Saturday, January 4, 2020

What Does It Really Mean to Put on Your Own Oxygen Mask First?



Photo by Calle Macarone on Unsplash


I doubt this is the first time you’ve heard that you should “put on your own oxygen mask first.” In fact, you’ve likely heard this advice so many times it doesn’t really sink in anymore. That’s unfortunate, because it’s such a powerful metaphor.

On a flight, the first person to put on an oxygen mask is the pilot. There’s nothing selfish about this. If the pilot loses consciousness, the plane will crash.

“Loss of pressurisation can very quickly lead to the incapacitation of the crew and passengers unless they receive supplementary oxygen... It is essential that the flight crew don oxygen equipment as soon as possible... [then] descend immediately to an altitude at which they and the passengers can breathe without supplementary oxygen.” 
Source: www.skybrary.aero


If you are responsible for other people (as a teacher, school leader, counselor, parent, nurse, caregiver, etc.), you also have a responsibility to take care of yourself.

This isn’t a justification for selfishness or self-indulgence. Remember that the advice is to put on your own oxygen mask first, before assisting others.

I’ve never heard in-flight safety instructions like,

“Put on your own oxygen mask and then ignore the needs of the people around you.”

Nor have I ever heard a flight attendant say,

In the event that you start feeling a bit hungry or thirsty, take as much as you can carry from the meal trolley. Don't think at all about the other passengers. In fact, feel free to look through their carry-on bags for enticing snacks or beverages.

Similarly, practicing healthy self-care does not mean selfishly disregarding the needs of your colleagues, your family, and your students or clients. It means doing what you need to do to take care of yourself so your help can be more effective.

A bereavement counselor told me his biggest concern is for colleagues who don't take ‘comp time’ (equivalent number of days off) after working on the weekends. The organization isn't understaffed, and their boss encourages the counselors to take comp time, so it's clearly a personal choice.

They may be patting themselves on the back for being so dutiful, but in the long run:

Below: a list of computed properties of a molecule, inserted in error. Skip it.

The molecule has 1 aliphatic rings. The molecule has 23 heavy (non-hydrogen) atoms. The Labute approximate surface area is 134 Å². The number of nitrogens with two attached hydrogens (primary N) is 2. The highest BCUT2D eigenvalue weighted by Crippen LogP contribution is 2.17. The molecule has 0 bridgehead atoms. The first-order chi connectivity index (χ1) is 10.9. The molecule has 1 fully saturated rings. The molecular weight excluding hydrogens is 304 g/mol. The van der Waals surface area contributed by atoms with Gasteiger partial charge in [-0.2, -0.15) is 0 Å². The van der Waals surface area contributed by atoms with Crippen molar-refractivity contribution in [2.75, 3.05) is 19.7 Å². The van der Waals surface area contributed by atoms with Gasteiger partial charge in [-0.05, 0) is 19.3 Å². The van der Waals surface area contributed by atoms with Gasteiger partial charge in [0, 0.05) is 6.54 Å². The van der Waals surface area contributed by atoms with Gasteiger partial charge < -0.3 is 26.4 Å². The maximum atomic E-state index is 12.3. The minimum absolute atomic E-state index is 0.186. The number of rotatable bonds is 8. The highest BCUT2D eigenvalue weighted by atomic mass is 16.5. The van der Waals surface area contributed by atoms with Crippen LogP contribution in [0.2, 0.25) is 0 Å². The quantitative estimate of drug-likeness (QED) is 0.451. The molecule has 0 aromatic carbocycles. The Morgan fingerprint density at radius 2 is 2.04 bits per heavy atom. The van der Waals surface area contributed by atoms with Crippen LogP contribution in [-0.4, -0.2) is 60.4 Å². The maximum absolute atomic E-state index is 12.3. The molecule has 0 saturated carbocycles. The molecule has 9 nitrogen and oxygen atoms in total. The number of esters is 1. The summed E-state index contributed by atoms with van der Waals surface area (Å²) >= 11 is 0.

“Those are the people who get cynical and burned out, who drag down the morale of the rest of the staff and end up becoming less effective in treating clients.”

I referred to this counselor in an earlier post on “What’s Draining Your Battery?” 

“A bereavement counselor told me about a day he spent at a school where one of the students had committed suicide. He knew that he really need to rest afterwards, but he had to go directly from the school to an evening support group for adults. 
Here's what he did: he arrived fifteen minutes early and took a nap in his car. After that, he felt refreshed enough to give his full attention to the group of grieving adults, and the session went very well. 
That specific solution might not work for you. (A car nap would leave me feeling rumpled and groggy.) But we can all come up with creative ways to sneak quick breaks into our schedules so we can be fully present for those who need us.”


We’re all far less effective in helping others if we work ourselves to the point of illness or burnout, or if we’re so busy we can’t think straight. So please take this analogy seriously, and make sure that you get the basic physical and emotional sustenance you need.

You may find the following posts useful as you figure out a self-care routine that works for you, in the midst of your crazybusy schedule:


About the Author



Catharine Hannay is the founder of MindfulTeachers.org and the author of Being You: A Girl’s Guide to Mindfulness, a workbook for teen girls on mindfulness, compassion, and self-acceptance.



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